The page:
A few Fridays ago, in the Kalorama neighborhood of Washington, Smithsonian curator Frank Blazich put on headlamp, checked his bag for a tape measure, and descended into the subbasement of Oyster-Adams intermediate school in search of the past.
“Oh, wow,” he said, coming to a metal door marked with a yellow and black pinwheel.
“It would tend to make nuclear war seem inevitable to children.” Nevertheless, the experiment went forward. The shelter was filled with cots covered in paper blankets. Verona Budke was placed on the Communications team, staying in radio contact with the outside world, which came in the form of pretend news updates: A number of bombs had fallen in Washington, one told them.
Participants assembled in the auditorium, greeted with seriousness by Principal J. “Ladies and gentlemen, we are at war,” he told them. “Like an olive-green paper,” remembers Christie Carpenter, the student whose mother was Lady Bird Johnson’s press secretary. My recollection is I didn’t sleep a wink.” Barry Truder remembers being assigned to the Recreation committee and organizing an impromptu talent show. “There is great danger from radioactive fallout.” The night wore on.
On Monday, a North Korean official said the country wouldn’t stop until its missiles could reach “all the way to the East coast of the mainland U. A yellowing pamphlet with instructions for treating everything from skin rashes to “sucking-wounds in the chest.” We found the latrines: barrel-shaped containers meant to be topped with a rubber seat.
S.” 3) Our own president, a man not known for measured responses, has said that attacks would be met by “fire and fury like the world has never seen,” and has taken to calling Kim “Little Rocket Man.” So, to the fallout shelter. Blazich sat on one to make sure he’d assembled it correctly, then noticed my colleague, Erin O’Connor, filming him.
He’d sat through the Cuban missile crisis, when a social studies teacher said, “We are not going to have class today. There was only sitting below a school auditorium in a roomful of his 12- and 13-year-old classmates, and hoping the walls were thick enough. The story of fallout shelters, it turns out, is partly a story about safety in the nuclear age, but it’s more about the placebo effect in times of panic.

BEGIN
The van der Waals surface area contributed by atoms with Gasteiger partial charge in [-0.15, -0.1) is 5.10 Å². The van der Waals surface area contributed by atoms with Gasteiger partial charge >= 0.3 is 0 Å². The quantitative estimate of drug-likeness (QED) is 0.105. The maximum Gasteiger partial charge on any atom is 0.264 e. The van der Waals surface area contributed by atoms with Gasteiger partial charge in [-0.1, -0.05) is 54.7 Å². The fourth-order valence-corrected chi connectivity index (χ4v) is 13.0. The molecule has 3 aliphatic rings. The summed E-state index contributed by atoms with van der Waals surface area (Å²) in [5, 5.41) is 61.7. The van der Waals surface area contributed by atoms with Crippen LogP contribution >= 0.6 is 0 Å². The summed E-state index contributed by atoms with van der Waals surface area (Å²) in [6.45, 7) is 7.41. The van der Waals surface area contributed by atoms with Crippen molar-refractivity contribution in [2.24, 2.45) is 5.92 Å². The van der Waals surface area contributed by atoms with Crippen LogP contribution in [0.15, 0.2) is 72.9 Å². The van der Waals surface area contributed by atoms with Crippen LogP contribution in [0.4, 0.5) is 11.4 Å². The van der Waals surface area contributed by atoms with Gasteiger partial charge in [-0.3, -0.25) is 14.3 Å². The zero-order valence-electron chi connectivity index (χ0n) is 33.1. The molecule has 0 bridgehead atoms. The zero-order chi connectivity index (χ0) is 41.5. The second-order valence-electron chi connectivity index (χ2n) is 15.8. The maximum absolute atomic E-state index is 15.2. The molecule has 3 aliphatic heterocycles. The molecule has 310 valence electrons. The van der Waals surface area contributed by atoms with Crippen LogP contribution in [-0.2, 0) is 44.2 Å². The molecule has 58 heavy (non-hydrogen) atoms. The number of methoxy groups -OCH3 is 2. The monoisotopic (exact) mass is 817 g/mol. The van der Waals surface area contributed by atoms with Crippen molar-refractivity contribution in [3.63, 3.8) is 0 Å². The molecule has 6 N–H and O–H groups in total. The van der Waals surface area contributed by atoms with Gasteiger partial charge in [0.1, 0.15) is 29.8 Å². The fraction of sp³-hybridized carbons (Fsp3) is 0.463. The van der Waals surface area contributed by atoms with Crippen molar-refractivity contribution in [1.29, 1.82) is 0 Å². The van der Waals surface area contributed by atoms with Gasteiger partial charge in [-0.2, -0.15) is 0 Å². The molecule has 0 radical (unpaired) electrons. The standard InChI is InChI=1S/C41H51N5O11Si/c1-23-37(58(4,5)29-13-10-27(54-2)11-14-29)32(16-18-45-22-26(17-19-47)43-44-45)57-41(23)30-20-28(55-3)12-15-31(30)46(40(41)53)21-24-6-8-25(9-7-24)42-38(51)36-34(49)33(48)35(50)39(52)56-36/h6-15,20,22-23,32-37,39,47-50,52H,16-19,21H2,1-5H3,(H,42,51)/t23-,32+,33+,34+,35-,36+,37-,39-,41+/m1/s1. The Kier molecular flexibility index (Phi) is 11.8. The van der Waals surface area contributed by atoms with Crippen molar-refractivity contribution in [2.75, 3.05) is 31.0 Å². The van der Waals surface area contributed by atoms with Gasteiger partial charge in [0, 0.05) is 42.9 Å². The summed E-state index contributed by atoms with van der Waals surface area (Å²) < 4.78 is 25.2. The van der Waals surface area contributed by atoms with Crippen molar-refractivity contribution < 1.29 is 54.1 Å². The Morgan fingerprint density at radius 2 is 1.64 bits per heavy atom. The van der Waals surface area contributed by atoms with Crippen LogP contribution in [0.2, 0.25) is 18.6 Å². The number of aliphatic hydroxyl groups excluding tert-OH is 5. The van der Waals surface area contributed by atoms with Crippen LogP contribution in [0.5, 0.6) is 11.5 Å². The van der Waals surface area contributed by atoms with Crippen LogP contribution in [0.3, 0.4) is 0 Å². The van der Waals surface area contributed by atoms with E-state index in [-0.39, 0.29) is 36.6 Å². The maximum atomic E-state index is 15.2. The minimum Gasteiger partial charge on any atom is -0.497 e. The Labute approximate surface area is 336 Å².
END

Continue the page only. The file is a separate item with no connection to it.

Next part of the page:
He watched as his science teacher swung a Geiger counter around his head like a cowboy with a lariat, to capture the ambient air. That year, he’d seen yellow megaphones rise above the Washington skyline, which would be used to tell the city when the Russians were bombing. Or they were, but not as surveyors had intended or hoped for.A time capsule to a nation’s panic, lined up in a long, concrete hall. “So, each person would get 10,000 calories for two weeks,” Blazich continued, blowing dust off a stack of tinned crackers.“These were the water barrels,” Blazich said, pointing to a wall of 17 ½ -gallon drums labeled “Office of Civil Defense.” “Think five people per barrel, and we could get a rough approximation of who would be down here.” We counted: More than 100 people would have sheltered here to save themselves from nuclear apocalypse. The crackers — “All Purpose Survival Biscuits” — would probably have been made of bulgur wheat, he explained.Seeking old yearbooks or class rosters, we visited the D. public school archives, digging through old newsletters and floor plans. The public-school archives led us to a public-school warehouse, which led us to the District’s city archives. We reached out to the District’s Homeland Security and Emergency Management Agency, which is what the Office of Civil Defense transformed into. Someone recommended we try the National Archives in College Park, Md., but we didn’t, because the odds seemed slim. And because it was beginning to feel a little weird, for the two of us to take such fervent responsibility for a bunch of old barrels of water. Biscuits, tongue depressors, latrine covers, thermometers and salt tablets, all meant for a nuclear war that never came.
Nobody knows who they belong to, and nobody has any reason to take them away. Just when we had given up on our mystery, we found somewhere else to poke around. A different time capsule, but with the same kinds of memories. Representative Arnold Olsen, Montana.” There were children of Ethiopian and Indian diplomats, the son of a Turkish attache.While rifling through DCPS archives, we started to notice correspondence between the Office of Civil Defense and Gordon Junior High School in the Glover Park neighborhood. The only highly publicized trials in fallout shelters had been conducted on naval officers who, it could be argued, might not represent the average American. An article was written about the proposed experiment in the Evening Star, and caused a minor uproar.